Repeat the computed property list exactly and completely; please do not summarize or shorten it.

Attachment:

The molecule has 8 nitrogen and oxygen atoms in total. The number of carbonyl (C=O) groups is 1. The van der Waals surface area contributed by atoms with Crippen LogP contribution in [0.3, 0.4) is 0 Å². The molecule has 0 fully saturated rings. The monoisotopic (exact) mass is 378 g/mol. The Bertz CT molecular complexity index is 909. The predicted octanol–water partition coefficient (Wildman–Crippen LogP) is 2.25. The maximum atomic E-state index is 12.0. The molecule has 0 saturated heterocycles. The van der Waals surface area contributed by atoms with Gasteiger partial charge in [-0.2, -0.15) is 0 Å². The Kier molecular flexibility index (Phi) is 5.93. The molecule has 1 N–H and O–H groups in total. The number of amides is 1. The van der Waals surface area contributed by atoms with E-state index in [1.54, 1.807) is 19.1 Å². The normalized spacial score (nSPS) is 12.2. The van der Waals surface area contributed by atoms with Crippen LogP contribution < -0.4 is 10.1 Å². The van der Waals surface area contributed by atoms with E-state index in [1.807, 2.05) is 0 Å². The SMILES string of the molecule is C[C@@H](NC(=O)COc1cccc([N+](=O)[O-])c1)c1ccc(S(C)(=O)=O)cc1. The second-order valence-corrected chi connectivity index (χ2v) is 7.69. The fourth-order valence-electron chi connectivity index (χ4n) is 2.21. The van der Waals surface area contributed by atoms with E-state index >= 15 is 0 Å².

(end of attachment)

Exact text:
The molecule has 8 nitrogen and oxygen atoms in total. The number of carbonyl (C=O) groups is 1. The van der Waals surface area contributed by atoms with Crippen LogP contribution in [0.3, 0.4) is 0 Å². The molecule has 0 fully saturated rings. The monoisotopic (exact) mass is 378 g/mol. The Bertz CT molecular complexity index is 909. The predicted octanol–water partition coefficient (Wildman–Crippen LogP) is 2.25. The maximum atomic E-state index is 12.0. The molecule has 0 saturated heterocycles. The van der Waals surface area contributed by atoms with Gasteiger partial charge in [-0.2, -0.15) is 0 Å². The Kier molecular flexibility index (Phi) is 5.93. The molecule has 1 N–H and O–H groups in total. The number of amides is 1. The van der Waals surface area contributed by atoms with E-state index in [1.54, 1.807) is 19.1 Å². The normalized spacial score (nSPS) is 12.2. The van der Waals surface area contributed by atoms with Crippen LogP contribution < -0.4 is 10.1 Å². The van der Waals surface area contributed by atoms with E-state index in [1.807, 2.05) is 0 Å². The SMILES string of the molecule is C[C@@H](NC(=O)COc1cccc([N+](=O)[O-])c1)c1ccc(S(C)(=O)=O)cc1. The second-order valence-corrected chi connectivity index (χ2v) is 7.69. The fourth-order valence-electron chi connectivity index (χ4n) is 2.21. The van der Waals surface area contributed by atoms with E-state index >= 15 is 0 Å².